Fighting fires is all about being able to assess for and react to implied danger. Firefighters are trained to “get inside the mind” of a fire, to know what it’s doing, and will do, as it remains largely hidden from view behind closed doors, ceilings, floors, and walls. For a great cinematographic example, see director Ron Howard’s 1991 movie Backdraft.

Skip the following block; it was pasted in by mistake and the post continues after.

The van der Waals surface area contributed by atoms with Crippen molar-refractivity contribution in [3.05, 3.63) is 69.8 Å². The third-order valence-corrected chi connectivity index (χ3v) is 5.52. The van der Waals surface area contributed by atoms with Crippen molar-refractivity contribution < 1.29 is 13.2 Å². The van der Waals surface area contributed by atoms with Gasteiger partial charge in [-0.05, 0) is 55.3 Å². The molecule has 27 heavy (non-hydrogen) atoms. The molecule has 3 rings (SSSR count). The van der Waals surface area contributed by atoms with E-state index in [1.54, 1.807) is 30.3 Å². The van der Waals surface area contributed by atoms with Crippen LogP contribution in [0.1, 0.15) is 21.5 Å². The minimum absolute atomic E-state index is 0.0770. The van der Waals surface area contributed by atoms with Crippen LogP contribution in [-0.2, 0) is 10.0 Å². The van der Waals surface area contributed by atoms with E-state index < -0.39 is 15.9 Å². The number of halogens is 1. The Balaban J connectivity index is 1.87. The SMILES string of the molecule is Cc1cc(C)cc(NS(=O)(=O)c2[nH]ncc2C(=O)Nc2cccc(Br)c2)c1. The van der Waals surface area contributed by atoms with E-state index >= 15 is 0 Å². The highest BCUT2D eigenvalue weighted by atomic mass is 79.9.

This is a good place to mention preliminary but intriguing research data that suggests that insecurely attached persons are better at assessing for signs of danger. Researchers gather a group of people for some trumped-up reason and put them in a room. They then pump harmless smoke under the door where the group has assembled. As it turns out, it is the insecurely attached people who not only recognize the implied danger—where there’s smoke there’s fire—but also come up with a plan of escape: through a window or a door at the back of the room. In contrast, the securely attached people tend to not recognize the potential danger, and once they do, they take a “wait and see” attitude: clearly the researchers know we are in here and will bring help. This type of research reminds me of all the various disaster movies—The Poseidon Adventure (1972), Alien (1979), Deep Blue Sea (1999)—where there is a group of “wait for help” people who get picked off one by one, and a single person or very small group who is/are able to “out smart” the danger by being able to assess for and react to implied danger. (4) Sorry securely attached people but at least in the movies, you’re so much chum for the implied danger du jour. They say there are no atheists in a foxhole. That may be true, but if you wish to increase your odds of getting out of that foxhole alive, pray that there are a couple of insecurely attached people in there with you.